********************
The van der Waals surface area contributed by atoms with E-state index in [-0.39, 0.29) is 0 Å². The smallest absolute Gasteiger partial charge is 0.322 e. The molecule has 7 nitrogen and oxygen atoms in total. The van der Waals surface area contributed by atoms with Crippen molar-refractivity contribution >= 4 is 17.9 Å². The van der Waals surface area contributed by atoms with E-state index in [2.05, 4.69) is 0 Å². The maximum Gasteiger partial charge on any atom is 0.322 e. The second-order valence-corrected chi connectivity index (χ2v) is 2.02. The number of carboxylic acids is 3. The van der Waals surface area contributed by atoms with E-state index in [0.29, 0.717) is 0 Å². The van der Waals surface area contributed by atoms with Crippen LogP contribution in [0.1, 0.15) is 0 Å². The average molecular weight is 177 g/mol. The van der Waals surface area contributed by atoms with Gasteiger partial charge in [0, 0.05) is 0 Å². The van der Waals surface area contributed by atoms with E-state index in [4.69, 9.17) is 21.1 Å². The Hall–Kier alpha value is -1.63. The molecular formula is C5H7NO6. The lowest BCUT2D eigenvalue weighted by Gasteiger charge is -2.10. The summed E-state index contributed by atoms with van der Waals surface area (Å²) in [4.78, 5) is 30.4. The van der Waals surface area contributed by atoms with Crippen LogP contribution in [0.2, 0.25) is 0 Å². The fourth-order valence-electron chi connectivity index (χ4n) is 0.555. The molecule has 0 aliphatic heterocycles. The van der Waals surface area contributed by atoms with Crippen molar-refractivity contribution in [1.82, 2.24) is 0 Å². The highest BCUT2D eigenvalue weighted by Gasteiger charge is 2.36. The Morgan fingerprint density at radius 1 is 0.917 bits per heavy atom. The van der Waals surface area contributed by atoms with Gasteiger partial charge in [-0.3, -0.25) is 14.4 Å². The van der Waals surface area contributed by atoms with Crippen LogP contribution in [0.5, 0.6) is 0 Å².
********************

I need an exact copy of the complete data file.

The van der Waals surface area contributed by atoms with E-state index in [-0.39, 0.29) is 0 Å². The smallest absolute Gasteiger partial charge is 0.322 e. The molecule has 7 nitrogen and oxygen atoms in total. The van der Waals surface area contributed by atoms with Crippen molar-refractivity contribution >= 4 is 17.9 Å². The van der Waals surface area contributed by atoms with E-state index in [2.05, 4.69) is 0 Å². The maximum Gasteiger partial charge on any atom is 0.322 e. The second-order valence-corrected chi connectivity index (χ2v) is 2.02. The number of carboxylic acids is 3. The van der Waals surface area contributed by atoms with E-state index in [0.29, 0.717) is 0 Å². The van der Waals surface area contributed by atoms with Crippen LogP contribution in [0.1, 0.15) is 0 Å². The average molecular weight is 177 g/mol. The van der Waals surface area contributed by atoms with Gasteiger partial charge in [0, 0.05) is 0 Å². The van der Waals surface area contributed by atoms with E-state index in [4.69, 9.17) is 21.1 Å². The Hall–Kier alpha value is -1.63. The molecular formula is C5H7NO6. The lowest BCUT2D eigenvalue weighted by Gasteiger charge is -2.10. The summed E-state index contributed by atoms with van der Waals surface area (Å²) in [4.78, 5) is 30.4. The van der Waals surface area contributed by atoms with Crippen LogP contribution in [0.2, 0.25) is 0 Å². The fourth-order valence-electron chi connectivity index (χ4n) is 0.555. The molecule has 0 aliphatic heterocycles. The van der Waals surface area contributed by atoms with Crippen molar-refractivity contribution in [1.82, 2.24) is 0 Å². The highest BCUT2D eigenvalue weighted by Gasteiger charge is 2.36. The Morgan fingerprint density at radius 1 is 0.917 bits per heavy atom. The van der Waals surface area contributed by atoms with Gasteiger partial charge in [-0.3, -0.25) is 14.4 Å². The van der Waals surface area contributed by atoms with Crippen LogP contribution in [0.5, 0.6) is 0 Å².